It’s so important that we communicate to our children.
We need to teach them, by role modeling for them, as best we can, how to honor their feelings, both high and low.
Too often we want to rescue our children from their unhappy feelings- with good reason, we don’t want them to struggle as we did after all.
Yet, it’s in the highs and lows and in the darkness that we come to know ourselves better.
When your child has a difficult moment, one of the ways we can best help them through is to ask what they are feeling.
Meaning, the basic feelings of life- frustrated, angry, upset, sad, jealous- and the big one for kids nowadays with all they are faced with in a day; overwhelmed.
These simple, powerful adjectives help kids to get to the root of their symptoms, of their maladaptive behaviors (think yelling, screaming, hitting, breaking things perhaps, or saying things they don’t mean) and understand what is driving their behavior, yes, even at a very young age.
Kids like to talk about things. Even more, kids like when we, as parents, talk about things- their feelings, your feelings, and showing them it’s okay to feel angry and unhappy and jealous and frustrated, because this is all a part of life and understanding ourselves better and that by naming the adjectives, by stating what we are really feeling underneath the turmoil, we get to the heart of the matter, where it is far easier to see clearly and to solve problems.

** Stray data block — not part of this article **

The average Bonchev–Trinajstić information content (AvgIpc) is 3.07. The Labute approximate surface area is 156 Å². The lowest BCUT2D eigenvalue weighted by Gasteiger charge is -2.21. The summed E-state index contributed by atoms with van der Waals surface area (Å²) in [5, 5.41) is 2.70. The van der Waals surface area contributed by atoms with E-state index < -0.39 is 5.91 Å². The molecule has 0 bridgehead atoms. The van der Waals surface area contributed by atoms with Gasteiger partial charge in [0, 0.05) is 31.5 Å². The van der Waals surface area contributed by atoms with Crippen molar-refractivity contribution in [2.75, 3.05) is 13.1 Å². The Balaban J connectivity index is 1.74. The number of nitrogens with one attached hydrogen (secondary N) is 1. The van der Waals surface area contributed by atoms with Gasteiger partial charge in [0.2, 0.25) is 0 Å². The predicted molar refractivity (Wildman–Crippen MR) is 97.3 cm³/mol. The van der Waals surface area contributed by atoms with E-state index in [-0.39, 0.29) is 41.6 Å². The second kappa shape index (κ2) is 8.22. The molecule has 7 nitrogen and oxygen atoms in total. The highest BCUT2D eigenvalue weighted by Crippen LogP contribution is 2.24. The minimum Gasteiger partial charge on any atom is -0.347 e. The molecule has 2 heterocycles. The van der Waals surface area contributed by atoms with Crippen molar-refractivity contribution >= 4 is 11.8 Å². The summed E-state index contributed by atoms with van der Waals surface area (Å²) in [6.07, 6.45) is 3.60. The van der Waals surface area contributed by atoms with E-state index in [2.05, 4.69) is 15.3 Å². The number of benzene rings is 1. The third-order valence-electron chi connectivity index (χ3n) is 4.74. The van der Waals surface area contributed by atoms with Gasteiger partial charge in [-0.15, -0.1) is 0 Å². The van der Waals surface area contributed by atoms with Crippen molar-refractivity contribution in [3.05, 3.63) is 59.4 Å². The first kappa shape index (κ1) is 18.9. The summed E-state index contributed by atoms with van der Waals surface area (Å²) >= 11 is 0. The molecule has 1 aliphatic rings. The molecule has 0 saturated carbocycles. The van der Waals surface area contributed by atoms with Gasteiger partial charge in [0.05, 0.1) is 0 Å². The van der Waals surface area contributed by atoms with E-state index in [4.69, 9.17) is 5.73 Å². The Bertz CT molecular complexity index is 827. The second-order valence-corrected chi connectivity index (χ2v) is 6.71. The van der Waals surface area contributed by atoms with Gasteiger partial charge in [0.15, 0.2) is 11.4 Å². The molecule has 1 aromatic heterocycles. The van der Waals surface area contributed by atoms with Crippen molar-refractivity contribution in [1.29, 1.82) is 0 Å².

Talk to your children. Talk about, in simple terms, the way you feel, so that they see what that is like for you and how to move through that space with discomfort yes, but also with grace.
Talk about your positive feelings with your family too, so that kids have something to compare the other feelings too and what it looks like to be happy, excited, moved, appreciated, loved. These feelings are just as important. Too often we put more emphasis on the yucky feelings, highlighting those for kids to give weight to, versus spotlighting the positive feelings so that kids learn how to be happy, too.
This may sound funny, maybe even unnecessary. It’s not.
Many of us have a hard time standing in the moment of happiness, on the other end of the spectrum, and owning that feeling, too, in all of it’s intensity.
Role model for your children how to stop and watch the rain fall, stare a dragonfly, pet an animal or walk in nature and ask them during the process how they feel.
Teach them how to stand in happy, and to name those feeling words, like peaceful, calm, steady, and relaxed.
This is just as important. When they know what it looks like, and what it feels like, to be happy or sad, angry or calm, chaotic or peaceful, they will in the process, learn how to get back to where they want to be.
Jill is ta therapist and the award-winning author of Land of Blue. Everything she does involves working with energy, both in herself as it helps her feel whole, and with others in order to gain understanding, develop compassion and ultimately to form more meaningful relationships. Her goals when meeting with clients are to share what she knows to be true, in order to guide clients toward a more authentic, healthy, and purposeful life. For more information about Jill check out her exclusive MCA interview or visit her website.